Ask The GI

Treating H. pylori + SIBO

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Janice: What is the most effective way to treat Helicobacter pylori (H. pylori) & coexisting SIBO?

Dr. Chutkan: Janice, let’s address the H. pylori first. H. pylori is a bacterium that can infect the stomach. Infection most often occurs during childhood and goes undetected without ever causing symptoms. Later in life, H. pylori may sometimes be associated with ulcers or stomach cancer, but for most of us, it’s a longtime harmless resident of the stomach. In fact, almost half the world’s population is infected with H. pylori.

Recent studies show that H. pylori likely has a protective effect in childhood, including regulating ghrelin—the “hunger hormone” produced in the GI tract that induces hunger. Without H. pylori’s influence on ghrelin, children may lack the cues that tell them when to stop eating. Unfortunately, less than 10 percent of school age children in the U.S. now harbor H. pylori, a number that’s decreased dramatically from decades ago as a result of widespread use of antibiotics.

Because it may be protective in some cases, harmful in others, and neutral in many, eradicating H. Pylori should be case specific. Although as mentioned above, H. pylori can be associated with negative outcomes in later life, we’re realizing – thanks to the work of scientists like Dr. Martin Blaser – that for many people, H. pylori has a protective effect. Unnecessary eradication can lead to even more problems, like esophageal inflammation, increased nausea, acid reflux, and even cancer. Because the role of H. pylori changes as we age (and may also change based on where we live), and because eradication can lead to serious complications, your demographics, history, and symptoms should be carefully considered before undergoing H. pylori eradication. All too often I see people with non-specific digestive symptoms being treated for H. Pylori, only to feel worse after treatment.

If you have H. pylori infection, the most common eradication treatment is antibiotics (usually at least two different antibiotics to prevent bacteria from developing resistance), as well as acid suppressing drugs (proton pump inhibitors, H2 blockers, or Bismuth subsalicylate) to protect the stomach lining. But this form of eradication is strongly associated with dysbiosis (gut bacteria imbalance) and may even cause small intestinal bacterial overgrowth (SIBO). So although it may wipe out your H. pylori infection, it may cause a cascade of other problems.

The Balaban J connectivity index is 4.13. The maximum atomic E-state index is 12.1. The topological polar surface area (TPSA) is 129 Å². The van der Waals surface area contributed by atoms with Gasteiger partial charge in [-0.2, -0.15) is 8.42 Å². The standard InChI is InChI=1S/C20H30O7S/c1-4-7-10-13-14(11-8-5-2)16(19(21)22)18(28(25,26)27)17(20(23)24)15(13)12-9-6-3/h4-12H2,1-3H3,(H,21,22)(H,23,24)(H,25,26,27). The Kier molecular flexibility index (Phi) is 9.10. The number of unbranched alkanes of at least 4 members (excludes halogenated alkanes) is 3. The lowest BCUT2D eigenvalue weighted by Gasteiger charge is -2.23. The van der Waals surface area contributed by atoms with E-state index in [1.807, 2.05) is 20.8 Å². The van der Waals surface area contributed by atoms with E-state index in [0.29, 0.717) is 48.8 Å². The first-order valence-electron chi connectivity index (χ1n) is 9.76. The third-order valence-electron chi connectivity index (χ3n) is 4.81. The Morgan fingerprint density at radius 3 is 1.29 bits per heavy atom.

If you are at increased risk for stomach cancer, eradication may be beneficial. But restoring your microbiome is the first line of defense in treating asymptomatic H. pylori infection. Along with a plant-based high-fiber diet, probiotics that contain a type of bacteria called Lactobacillus casei that inhibit the growth of H. pylori may be the least detrimental combo therapy.

In the case of treating co-existing H. pylori and SIBO, they both benefit from the same intervention – microbial restoration, or balancing your gut bacteria through diet and lifestyle methods. Focus on eliminating processed foods and sugar, and consuming large quantities of vegetables and other high fiber, plant-based foods. This is the best way to grow a good gut garden.

For a complete guide to treating SIBO, check out The Gutbliss Guide to SIBO. For more on H. pylori and the experience of a real life patient check out Lucia’s story in this edition.

Robynne Chutkan, MD

Robynne Chutkan, MD, FASGE, is the founder of Gutbliss Rx. She is an integrative gastroenterologist and the bestselling author of Gutbliss, The Microbiome Solution, and The Bloat Cure. Educated at Yale and Columbia, she’s been on the faculty at Georgetown University Hospital since 1997 and is the founder of the Digestive Center for Wellness, an integrative gastroenterology practice incorporating microbiome analysis and nutritional counseling as part of the therapeutic approach to digestive disorders. An avid runner, snowboarder, and yogi, she is passionate about helping her patients live not just longer lives, but dirtier ones!

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